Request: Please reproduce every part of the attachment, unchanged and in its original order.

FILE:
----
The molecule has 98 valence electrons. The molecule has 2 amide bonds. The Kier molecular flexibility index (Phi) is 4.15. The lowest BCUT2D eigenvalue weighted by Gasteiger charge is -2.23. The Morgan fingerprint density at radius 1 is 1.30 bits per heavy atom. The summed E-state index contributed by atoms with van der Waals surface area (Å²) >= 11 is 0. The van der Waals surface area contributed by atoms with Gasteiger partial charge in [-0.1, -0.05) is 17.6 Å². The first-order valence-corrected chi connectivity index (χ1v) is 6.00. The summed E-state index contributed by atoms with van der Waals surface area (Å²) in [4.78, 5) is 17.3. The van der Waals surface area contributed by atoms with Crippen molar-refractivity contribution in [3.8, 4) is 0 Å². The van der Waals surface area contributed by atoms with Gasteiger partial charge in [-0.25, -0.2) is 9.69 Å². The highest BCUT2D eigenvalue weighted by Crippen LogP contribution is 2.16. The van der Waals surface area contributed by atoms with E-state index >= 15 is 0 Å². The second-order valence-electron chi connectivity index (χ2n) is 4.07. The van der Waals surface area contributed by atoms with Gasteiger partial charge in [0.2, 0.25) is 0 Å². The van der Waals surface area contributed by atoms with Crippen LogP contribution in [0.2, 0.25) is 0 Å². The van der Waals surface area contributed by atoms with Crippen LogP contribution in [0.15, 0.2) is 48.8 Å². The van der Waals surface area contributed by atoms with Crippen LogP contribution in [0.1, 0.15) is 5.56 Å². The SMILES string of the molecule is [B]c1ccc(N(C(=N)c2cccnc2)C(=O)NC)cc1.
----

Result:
The molecule has 98 valence electrons. The molecule has 2 amide bonds. The Kier molecular flexibility index (Phi) is 4.15. The lowest BCUT2D eigenvalue weighted by Gasteiger charge is -2.23. The Morgan fingerprint density at radius 1 is 1.30 bits per heavy atom. The summed E-state index contributed by atoms with van der Waals surface area (Å²) >= 11 is 0. The van der Waals surface area contributed by atoms with Gasteiger partial charge in [-0.1, -0.05) is 17.6 Å². The first-order valence-corrected chi connectivity index (χ1v) is 6.00. The summed E-state index contributed by atoms with van der Waals surface area (Å²) in [4.78, 5) is 17.3. The van der Waals surface area contributed by atoms with Crippen molar-refractivity contribution in [3.8, 4) is 0 Å². The van der Waals surface area contributed by atoms with Gasteiger partial charge in [-0.25, -0.2) is 9.69 Å². The highest BCUT2D eigenvalue weighted by Crippen LogP contribution is 2.16. The van der Waals surface area contributed by atoms with E-state index >= 15 is 0 Å². The second-order valence-electron chi connectivity index (χ2n) is 4.07. The van der Waals surface area contributed by atoms with Gasteiger partial charge in [0.2, 0.25) is 0 Å². The van der Waals surface area contributed by atoms with Crippen LogP contribution in [0.2, 0.25) is 0 Å². The van der Waals surface area contributed by atoms with Crippen LogP contribution in [0.15, 0.2) is 48.8 Å². The van der Waals surface area contributed by atoms with Crippen LogP contribution in [0.1, 0.15) is 5.56 Å². The SMILES string of the molecule is [B]c1ccc(N(C(=N)c2cccnc2)C(=O)NC)cc1.